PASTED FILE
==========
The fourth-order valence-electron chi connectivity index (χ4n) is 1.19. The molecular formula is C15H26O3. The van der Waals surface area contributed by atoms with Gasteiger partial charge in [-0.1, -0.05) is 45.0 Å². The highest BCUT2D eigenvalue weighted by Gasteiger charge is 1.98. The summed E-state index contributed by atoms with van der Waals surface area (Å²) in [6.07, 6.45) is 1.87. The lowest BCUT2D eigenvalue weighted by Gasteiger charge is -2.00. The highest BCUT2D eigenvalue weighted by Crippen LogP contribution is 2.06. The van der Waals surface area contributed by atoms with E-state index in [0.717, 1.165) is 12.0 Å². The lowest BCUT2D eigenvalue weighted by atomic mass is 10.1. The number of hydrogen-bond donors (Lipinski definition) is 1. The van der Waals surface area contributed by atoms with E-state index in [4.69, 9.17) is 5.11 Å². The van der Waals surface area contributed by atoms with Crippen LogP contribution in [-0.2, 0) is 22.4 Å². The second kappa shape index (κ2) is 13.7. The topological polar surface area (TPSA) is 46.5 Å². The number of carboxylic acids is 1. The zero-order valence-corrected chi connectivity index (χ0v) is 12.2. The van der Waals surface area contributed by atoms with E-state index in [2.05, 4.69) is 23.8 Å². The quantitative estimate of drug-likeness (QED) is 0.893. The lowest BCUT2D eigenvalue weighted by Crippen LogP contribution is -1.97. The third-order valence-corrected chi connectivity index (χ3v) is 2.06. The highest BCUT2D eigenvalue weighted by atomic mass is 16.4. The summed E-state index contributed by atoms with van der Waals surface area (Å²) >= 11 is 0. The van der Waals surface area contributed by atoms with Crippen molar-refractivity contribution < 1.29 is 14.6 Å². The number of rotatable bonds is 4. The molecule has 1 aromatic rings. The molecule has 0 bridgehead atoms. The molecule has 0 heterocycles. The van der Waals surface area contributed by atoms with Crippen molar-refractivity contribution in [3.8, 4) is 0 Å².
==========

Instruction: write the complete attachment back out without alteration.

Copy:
The fourth-order valence-electron chi connectivity index (χ4n) is 1.19. The molecular formula is C15H26O3. The van der Waals surface area contributed by atoms with Gasteiger partial charge in [-0.1, -0.05) is 45.0 Å². The highest BCUT2D eigenvalue weighted by Gasteiger charge is 1.98. The summed E-state index contributed by atoms with van der Waals surface area (Å²) in [6.07, 6.45) is 1.87. The lowest BCUT2D eigenvalue weighted by Gasteiger charge is -2.00. The highest BCUT2D eigenvalue weighted by Crippen LogP contribution is 2.06. The van der Waals surface area contributed by atoms with E-state index in [0.717, 1.165) is 12.0 Å². The lowest BCUT2D eigenvalue weighted by atomic mass is 10.1. The number of hydrogen-bond donors (Lipinski definition) is 1. The van der Waals surface area contributed by atoms with E-state index in [4.69, 9.17) is 5.11 Å². The van der Waals surface area contributed by atoms with Crippen LogP contribution in [-0.2, 0) is 22.4 Å². The second kappa shape index (κ2) is 13.7. The topological polar surface area (TPSA) is 46.5 Å². The number of carboxylic acids is 1. The zero-order valence-corrected chi connectivity index (χ0v) is 12.2. The van der Waals surface area contributed by atoms with E-state index in [2.05, 4.69) is 23.8 Å². The quantitative estimate of drug-likeness (QED) is 0.893. The lowest BCUT2D eigenvalue weighted by Crippen LogP contribution is -1.97. The third-order valence-corrected chi connectivity index (χ3v) is 2.06. The highest BCUT2D eigenvalue weighted by atomic mass is 16.4. The summed E-state index contributed by atoms with van der Waals surface area (Å²) >= 11 is 0. The van der Waals surface area contributed by atoms with Crippen molar-refractivity contribution < 1.29 is 14.6 Å². The number of rotatable bonds is 4. The molecule has 1 aromatic rings. The molecule has 0 bridgehead atoms. The molecule has 0 heterocycles. The van der Waals surface area contributed by atoms with Crippen molar-refractivity contribution in [3.8, 4) is 0 Å².